Diamonds are forever in India-British trade

July 10th, 2008 - 3:05 pm ICT by IANS  

By Dipankar De Sarkar
London, July 10 (IANS) Nearly 35 percent of British exports to India consist of rough diamonds - a startling fact that calls into question the quality of trade between two countries that are in the midst of an historic upturn in economic and political ties. Figures shown by the London-based Commonwealth Business Council ahead of the publication of a major trade report later this month show rough diamonds accounted for as much as 70 percent of British exports to India until two years ago.

Nearly half that level now, they still account for 33 percent of exports, often concealed in official trade reports as ‘non-metallic mineral manufactures’. Scrap metals account for another three percent.

“When these figures were first shown to a group of MPs in London, they nearly fell off their chairs,” said one economist requesting anonymity.

Analysts say the big presence of the sparkling stone is explained by the fact that the company responsible for exporting most of the world’s diamond, the Diamond Trading Company (DTC) is based in London, although it also has an office in South Africa and partnership operations with governments in Botswana and Namibia.

Owned by the multinational De Beers, DTC is the world’s largest distributor of diamonds, accounting for 40 percent of diamonds bought and sold in the global market.

Although India is the third largest consumer of diamonds, with an eight percent share after America (51 percent) and Japan (11 percent), much of the diamonds sold to India through Britain are thought to head straight to Surat, Gujarat, for cutting and polishing.

Eleven out of every 12 diamonds sold around the world are processed in India, irrespective of where they are mined. In terms of value, the exported precious stones are worth around 1.1 billion pounds ($2 billion).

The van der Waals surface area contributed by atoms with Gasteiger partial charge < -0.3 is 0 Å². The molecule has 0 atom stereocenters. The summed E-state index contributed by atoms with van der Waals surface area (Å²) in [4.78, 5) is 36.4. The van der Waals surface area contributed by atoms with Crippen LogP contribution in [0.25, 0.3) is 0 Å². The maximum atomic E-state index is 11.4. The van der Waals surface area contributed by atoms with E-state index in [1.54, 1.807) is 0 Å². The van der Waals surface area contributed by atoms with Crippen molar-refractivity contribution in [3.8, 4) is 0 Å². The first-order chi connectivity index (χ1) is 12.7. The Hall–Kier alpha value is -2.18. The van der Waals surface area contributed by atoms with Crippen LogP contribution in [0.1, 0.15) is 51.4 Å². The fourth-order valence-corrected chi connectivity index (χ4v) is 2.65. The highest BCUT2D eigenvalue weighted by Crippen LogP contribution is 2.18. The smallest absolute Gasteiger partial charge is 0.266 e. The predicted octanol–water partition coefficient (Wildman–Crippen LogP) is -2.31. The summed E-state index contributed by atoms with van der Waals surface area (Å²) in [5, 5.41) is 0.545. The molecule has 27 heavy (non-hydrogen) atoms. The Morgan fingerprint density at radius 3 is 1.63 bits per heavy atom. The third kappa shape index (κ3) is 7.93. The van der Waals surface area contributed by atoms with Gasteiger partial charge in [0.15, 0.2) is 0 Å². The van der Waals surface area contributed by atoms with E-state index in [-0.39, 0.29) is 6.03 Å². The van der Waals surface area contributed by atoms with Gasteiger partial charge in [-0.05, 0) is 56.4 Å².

The CBC figures, which are to be released officially later this month in its report, “India UK Trade and Investment Flows 2008″, are backed up by British government statistics.

Figures with the UK Trade and Investment (UKTI), a government department, show rough diamonds comprised “around 25 to 30 percent” of British exports to India in the first three months of this year, a UKTI spokeswoman told IANS.

The CBC report, whose theme is “Achieving Economic Alignment”, points out that top British exports around the world include road vehicles, medicinal and pharmaceutical products, power equipment, telecommunication equipment and electrical equipment.

Yet, few of these feature in British exports to India. A senior CBC official said the situation is improving.

“Currently diamonds are at 33 percent and scrap metal has fallen drastically to three-four percent, compared to say two years ago when these two line items made up 70 percent of British exports to India,” Sanmit Ahuja, director of investments and ventures at CBC, told IANS.

“So the quality of trade is improving,” he added.

With the pound gaining in strength and faced with intense competition from China and other Asian countries, the outlook for British exporters for India is “at best stable in the near future”, Ahuja said.

“Growth will come from British companies adopting to manufacture locally in India and bringing the cost down. This concept is not very well adopted by British companies as they fear intellectual property infringement and loss of control.

“In this rapidly globalising world, there is no option but to collaborate or else risk losing trade,” he added.

According to the UKTI spokeswoman, the large volume of diamonds exported to India is consistent with the fact that 60 percent of British exports do not originate in Britain.

“Rough can come from anywhere, but the billing is done here,” she said.

The rough diamonds exported from Britain would be ‘conflict free’ - that is, they are certified by the internationally-agreed Kimberley Process (KP), which ensures that their sale have not been used to fund African conflicts.

However, a spokesman for Global Witness - which has led an international campaign to ban the trade in ‘conflict diamonds’ - said it was hard to tell if all diamonds entering and leaving Europe were conflict-free.

“Those that are coming through the official channels would have all the paperwork. But what else comes in and goes out, we can’t tell. Diamonds are very easy to smuggle,” said Mike Davies.

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